The votes have been counted, the election over, thankfully. Weeks and weeks of ugly campaign ads, disembodied voices on the phone and the litter of campaign signs will fade into memory like leaves fluttering in the wind.
Now it's time for the candidates to become statesmen and stateswomen and get to work on the serious task of governing.
For our new governor in-waiting, the plate is more than full. Gainesville's Nathan Deal earned a solid mandate from Georgians, winning 53 percent of the vote and 120 counties from across the state. Voters see in him a leader who may not offer glitz and swoon-inspiring speeches, but one who knows how to roll up his sleeves and tackle our state's many problems.
Deal's road to victory wasn't easy, as we have chronicled. He never faced such a difficult race in all his years in Congress or the state legislature. Some politicians, we find, are better at campaigning than governing and never seem to stop running for office. Others are less comfortable on the stump but more at home when it comes to getting things done.
Now that the nasty work of winning office is past him, we think our governor-elect will fit in the latter category.
First is the economy and helping Georgia create and keep jobs. The state's budget problems are best solved through both spending cuts and more revenue. Putting more Georgians to work will bring in more tax money and make cuts less severe over time. That is, and should be, the new administration's top priority.
To do this, the governor will need to work closely with the legislature to create tax incentives that target job creation statewide. This points out another positive aspect of Deal's experience. Because he has spent his career as a legislator, he knows how those bodies work. He already has the support of the majority leaders in the General Assembly, and that should make for a strong working relationship.
House Speaker David Ralston has proven to be a pragmatic leader who will use the gavel of power to help the governor achieve his agenda, not to push his own and punish those who get in the way.
However, there already are early rumblings of unrest. Friday, a group of GOP senators stripped Lt. Gov. Casey Cagle's ability to appoint committee members in what was termed "a power-sharing compromise." Similar steps were taken a few years back when the lieutenant governor was from a different party, rendering Democrat Mark Taylor a mere figurehead. Let's hope doing the same to Cagle won't lead to intraparty squabbling.
This is a chance for a fresh start across the board. With all new department heads and a new executive team, there should be no long-held power bases or sacred cows to overcome. The election offers a chance to rebuild state government from the ground up in every area, including policy, budgets and personnel.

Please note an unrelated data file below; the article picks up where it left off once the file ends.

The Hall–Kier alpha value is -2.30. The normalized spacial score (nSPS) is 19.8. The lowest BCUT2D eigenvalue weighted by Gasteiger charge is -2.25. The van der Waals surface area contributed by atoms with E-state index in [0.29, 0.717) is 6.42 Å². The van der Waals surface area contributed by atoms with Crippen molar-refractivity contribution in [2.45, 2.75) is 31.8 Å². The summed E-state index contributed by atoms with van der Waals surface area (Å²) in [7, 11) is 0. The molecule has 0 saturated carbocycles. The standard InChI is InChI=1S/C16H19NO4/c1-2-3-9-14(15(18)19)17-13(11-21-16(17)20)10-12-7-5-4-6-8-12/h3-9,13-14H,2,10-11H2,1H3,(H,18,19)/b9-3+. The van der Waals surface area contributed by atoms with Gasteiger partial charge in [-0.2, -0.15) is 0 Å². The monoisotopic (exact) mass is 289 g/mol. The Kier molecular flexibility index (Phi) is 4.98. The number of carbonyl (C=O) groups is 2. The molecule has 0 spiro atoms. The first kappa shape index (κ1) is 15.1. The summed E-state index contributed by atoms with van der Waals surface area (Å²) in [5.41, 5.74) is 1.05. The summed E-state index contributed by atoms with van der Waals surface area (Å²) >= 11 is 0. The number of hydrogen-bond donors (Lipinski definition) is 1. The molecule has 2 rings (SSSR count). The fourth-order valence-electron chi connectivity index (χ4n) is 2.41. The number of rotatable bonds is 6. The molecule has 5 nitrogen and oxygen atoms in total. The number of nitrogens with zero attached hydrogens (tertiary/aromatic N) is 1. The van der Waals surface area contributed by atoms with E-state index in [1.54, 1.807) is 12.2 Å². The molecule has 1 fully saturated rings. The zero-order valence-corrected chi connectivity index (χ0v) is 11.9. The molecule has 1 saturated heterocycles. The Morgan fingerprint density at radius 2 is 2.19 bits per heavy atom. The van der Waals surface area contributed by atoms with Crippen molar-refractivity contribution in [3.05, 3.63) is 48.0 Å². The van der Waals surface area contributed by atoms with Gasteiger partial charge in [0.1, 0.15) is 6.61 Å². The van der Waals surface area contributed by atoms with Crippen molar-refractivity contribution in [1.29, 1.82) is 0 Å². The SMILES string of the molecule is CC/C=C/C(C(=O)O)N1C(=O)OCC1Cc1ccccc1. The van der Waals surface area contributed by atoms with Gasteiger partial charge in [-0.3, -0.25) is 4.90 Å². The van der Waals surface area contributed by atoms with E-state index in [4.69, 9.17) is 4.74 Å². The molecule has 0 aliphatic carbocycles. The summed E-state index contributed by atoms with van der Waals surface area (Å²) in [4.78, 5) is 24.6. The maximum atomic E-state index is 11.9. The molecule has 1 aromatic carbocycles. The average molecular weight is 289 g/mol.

Deal will head a new group of energetic leaders, and while his voice will be heard most often, he also needs to listen closely to those who have ideas to share.
He should touch base with his fellow governor-elects in Alabama (Robert Bentley) and Florida (Rick Scott) to lay the groundwork for water talks. It was nigh impossible for Sonny Perdue to get Alabama's Bob Riley and Florida's Charlie Crist to the table since both were lame ducks focused on other matters. A fresh start is needed to ensure that the states share our common river systems fairly and legally.
And time is of the essence: An agreement must be reached that Congress can approve before the July 2012 deadline on Judge Paul Magnuson's ruling to limit North Georgia's water access.
Deal should reach out to educators to ensure that our state's schools won't continue to feel the budget ax. While all state departments need to cut waste and limit excessive spending, education must remain a high priority and get the funding it needs. An educated work force will give our economy a much-needed boost, while good schools will help lure businesses and workers from other parts of the country.
Deal also needs to mend fences between warring factions in our state. Democrats are now a decided minority, with only five congressional seats and no statewide offices remaining in their hands. Yet a bipartisan atmosphere would go far toward creating a sense of common purpose as the administration seeks solutions to our state's biggest problems.
He also can help end the longtime feud between the city of Atlanta and the rest of the state over how resources such as water and transportation money are allotted. The city should not take more than its share, but those elsewhere in the state should realize that a strong, vibrant capital city benefits Georgia in the long run.
Deal needs to maintain strong ties outside of Georgia as well. This is where his time in Washington will come in handy, as his contacts in the federal government will be a plus. He will be in sync with his former colleagues in the state's GOP House delegation and be able to champion legislation that will help our state prosper.
A generation ago, another contentious race for governor turned on a single phrase: "Elect a workhorse, not a showhorse." That was the slogan George Busbee used to zoom past celebrity segregationist Lester Maddox and claim the office. He went on to serve two successful terms as just that, a hardworking executive who helped lay the foundation for the state's future growth.
Georgians elected another workhorse last week, one who won't shy from the difficult task before him to turn our state's fortunes around. It will be an uphill climb, but with new leaders in place with widespread support from the state's voters, there is hope for our state's future.